— by Devon Green 

photos by Mark Hancock and Shannon Cornman

04/09/2014 | Comments 0
Home · Articles · Food · Restaurant Reviews · Mambo Italiano
Restaurant Reviews
 

Mambo Italiano


Italian favorites with a Latin kick are what you’ll find at Sergio’s in Norman.

Doug Hill June 6th, 2012

Sergio’s Italian Bistro
104 E. Gray, Norman
573-7707

What works: Friendly service and good value.
What needs work: The marinara sauce is way too sweet.
The Tip:  Italian-American dishes in a nice restaurant with prices nearly the same as fast food.  

Sergio’s Italian Bistro owner/operator Sergio Garcia has an obvious passion for Italian cuisine, but he’s not a native of Roma. He’s from Mexico City.

“Most of my daily specials are Italian,” Garcia said. “But I’m from Mexico, so I mix it up a little bit. I often make a poblano cream that’s similar to Alfredo sauce.”

Located in a small, free-standing building that backs up to the Sooner Theatre, the restaurant is particularly convenient for pre-show dinners or post-matinee lunch.

The decor inside could have been done by someone’s doting Italian aunt reflecting a mélange of old-world elegance and mid-20th century kitsch. It’s an inviting, homey atmosphere without a shred of pretension. The concept is obviously casual, but each table has a tablecloth and tidy place settings. Music on the sound system alternated between La Dolce Vitaflavored jazz and operatic arias. The two compact dining rooms provide an intimate ambience.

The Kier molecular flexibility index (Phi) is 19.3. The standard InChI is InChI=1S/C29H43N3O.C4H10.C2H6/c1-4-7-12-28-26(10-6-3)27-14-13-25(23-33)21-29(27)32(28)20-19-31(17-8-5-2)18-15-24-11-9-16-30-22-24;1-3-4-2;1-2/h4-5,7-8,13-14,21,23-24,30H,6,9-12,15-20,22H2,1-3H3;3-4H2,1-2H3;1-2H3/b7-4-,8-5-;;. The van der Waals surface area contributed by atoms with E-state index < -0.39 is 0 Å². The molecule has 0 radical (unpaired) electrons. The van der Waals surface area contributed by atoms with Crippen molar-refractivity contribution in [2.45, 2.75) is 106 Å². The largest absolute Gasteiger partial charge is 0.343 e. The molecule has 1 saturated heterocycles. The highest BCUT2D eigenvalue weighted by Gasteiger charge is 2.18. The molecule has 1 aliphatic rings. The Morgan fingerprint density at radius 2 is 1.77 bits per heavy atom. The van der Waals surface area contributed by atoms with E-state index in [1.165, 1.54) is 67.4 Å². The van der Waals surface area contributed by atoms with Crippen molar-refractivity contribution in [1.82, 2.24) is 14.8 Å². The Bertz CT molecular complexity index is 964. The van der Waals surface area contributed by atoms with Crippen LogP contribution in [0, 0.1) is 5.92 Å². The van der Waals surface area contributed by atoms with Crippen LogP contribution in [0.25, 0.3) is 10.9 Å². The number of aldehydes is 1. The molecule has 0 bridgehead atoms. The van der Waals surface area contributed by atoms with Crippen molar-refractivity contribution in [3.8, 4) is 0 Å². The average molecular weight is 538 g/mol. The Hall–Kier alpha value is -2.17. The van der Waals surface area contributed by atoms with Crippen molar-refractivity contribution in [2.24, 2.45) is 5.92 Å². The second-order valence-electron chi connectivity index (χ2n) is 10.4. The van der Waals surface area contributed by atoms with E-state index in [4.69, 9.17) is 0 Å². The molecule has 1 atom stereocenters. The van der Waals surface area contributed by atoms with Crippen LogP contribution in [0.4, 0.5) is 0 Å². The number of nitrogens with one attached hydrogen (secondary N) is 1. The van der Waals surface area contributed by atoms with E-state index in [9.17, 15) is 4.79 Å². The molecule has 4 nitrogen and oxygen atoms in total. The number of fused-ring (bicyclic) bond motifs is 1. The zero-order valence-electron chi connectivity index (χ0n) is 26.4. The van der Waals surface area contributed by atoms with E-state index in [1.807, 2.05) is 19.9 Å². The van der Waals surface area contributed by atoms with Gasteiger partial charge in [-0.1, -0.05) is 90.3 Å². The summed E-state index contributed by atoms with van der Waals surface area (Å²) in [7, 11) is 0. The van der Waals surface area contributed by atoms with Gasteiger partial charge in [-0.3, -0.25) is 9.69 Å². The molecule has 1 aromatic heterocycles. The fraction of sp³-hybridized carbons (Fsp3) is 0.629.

Garcia, who worked at Othello’s Italian Restaurant and Pepe Delgado’s on Campus Corner prior to opening his own place, specializes in a tantalizing blend of Latin on Latin flavors. Weekends, he sometimes whips up Franco-Italiano favorite chicken Marsala.

But don’t get the impression Sergio’s is a United Nations place; it is mostly familiar fare found in Italian restaurants across the Midwest.

Soft potato dumpling gnocchi ($3.50) sautéed in garlic butter is on the appetizer list, and a muffuletta sandwich ($7.50) stuffed with ham and banana peppers is for a meal.

Sergio said he learned to cook Italian from books, and it’s evident he has been a good study. He also occasionally consults with the brothers Patsy and Vittorio Benso, now retired from years of being Italiano restaurateurs in Norman. “Fresh” is Sergio’s mantra, which leads him to alter dishes based on seasonal availability of fruits and vegetables.